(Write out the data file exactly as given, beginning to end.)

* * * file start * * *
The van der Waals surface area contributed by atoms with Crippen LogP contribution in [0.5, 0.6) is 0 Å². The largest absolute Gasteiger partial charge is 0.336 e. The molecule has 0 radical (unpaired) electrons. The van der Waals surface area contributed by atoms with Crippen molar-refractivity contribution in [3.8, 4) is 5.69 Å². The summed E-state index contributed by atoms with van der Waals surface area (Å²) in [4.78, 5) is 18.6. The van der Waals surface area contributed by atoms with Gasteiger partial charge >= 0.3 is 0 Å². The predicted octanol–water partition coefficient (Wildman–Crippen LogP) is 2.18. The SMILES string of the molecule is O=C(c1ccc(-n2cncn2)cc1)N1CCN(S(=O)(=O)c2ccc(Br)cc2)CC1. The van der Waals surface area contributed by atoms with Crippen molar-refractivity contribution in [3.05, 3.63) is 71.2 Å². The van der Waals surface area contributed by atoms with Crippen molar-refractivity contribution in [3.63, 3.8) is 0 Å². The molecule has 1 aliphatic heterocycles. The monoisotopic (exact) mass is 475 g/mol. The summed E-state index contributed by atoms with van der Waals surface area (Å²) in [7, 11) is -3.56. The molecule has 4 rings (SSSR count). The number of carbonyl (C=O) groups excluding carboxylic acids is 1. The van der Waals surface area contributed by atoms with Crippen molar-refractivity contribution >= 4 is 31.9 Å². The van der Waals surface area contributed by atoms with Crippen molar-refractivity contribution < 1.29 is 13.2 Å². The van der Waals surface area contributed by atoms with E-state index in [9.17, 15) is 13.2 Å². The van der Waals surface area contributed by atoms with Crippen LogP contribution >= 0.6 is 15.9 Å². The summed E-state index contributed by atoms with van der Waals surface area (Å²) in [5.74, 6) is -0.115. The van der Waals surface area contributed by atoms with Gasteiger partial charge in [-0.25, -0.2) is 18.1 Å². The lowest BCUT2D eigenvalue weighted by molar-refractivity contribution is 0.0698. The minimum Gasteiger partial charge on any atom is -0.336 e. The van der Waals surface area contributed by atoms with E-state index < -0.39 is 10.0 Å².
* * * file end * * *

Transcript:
The van der Waals surface area contributed by atoms with Crippen LogP contribution in [0.5, 0.6) is 0 Å². The largest absolute Gasteiger partial charge is 0.336 e. The molecule has 0 radical (unpaired) electrons. The van der Waals surface area contributed by atoms with Crippen molar-refractivity contribution in [3.8, 4) is 5.69 Å². The summed E-state index contributed by atoms with van der Waals surface area (Å²) in [4.78, 5) is 18.6. The van der Waals surface area contributed by atoms with Gasteiger partial charge >= 0.3 is 0 Å². The predicted octanol–water partition coefficient (Wildman–Crippen LogP) is 2.18. The SMILES string of the molecule is O=C(c1ccc(-n2cncn2)cc1)N1CCN(S(=O)(=O)c2ccc(Br)cc2)CC1. The van der Waals surface area contributed by atoms with Crippen molar-refractivity contribution in [3.05, 3.63) is 71.2 Å². The van der Waals surface area contributed by atoms with Crippen molar-refractivity contribution in [3.63, 3.8) is 0 Å². The molecule has 1 aliphatic heterocycles. The monoisotopic (exact) mass is 475 g/mol. The summed E-state index contributed by atoms with van der Waals surface area (Å²) in [7, 11) is -3.56. The molecule has 4 rings (SSSR count). The number of carbonyl (C=O) groups excluding carboxylic acids is 1. The van der Waals surface area contributed by atoms with Crippen molar-refractivity contribution >= 4 is 31.9 Å². The van der Waals surface area contributed by atoms with Crippen molar-refractivity contribution < 1.29 is 13.2 Å². The van der Waals surface area contributed by atoms with E-state index in [9.17, 15) is 13.2 Å². The van der Waals surface area contributed by atoms with Crippen LogP contribution >= 0.6 is 15.9 Å². The summed E-state index contributed by atoms with van der Waals surface area (Å²) in [5.74, 6) is -0.115. The van der Waals surface area contributed by atoms with Gasteiger partial charge in [-0.25, -0.2) is 18.1 Å². The lowest BCUT2D eigenvalue weighted by molar-refractivity contribution is 0.0698. The minimum Gasteiger partial charge on any atom is -0.336 e. The van der Waals surface area contributed by atoms with E-state index < -0.39 is 10.0 Å².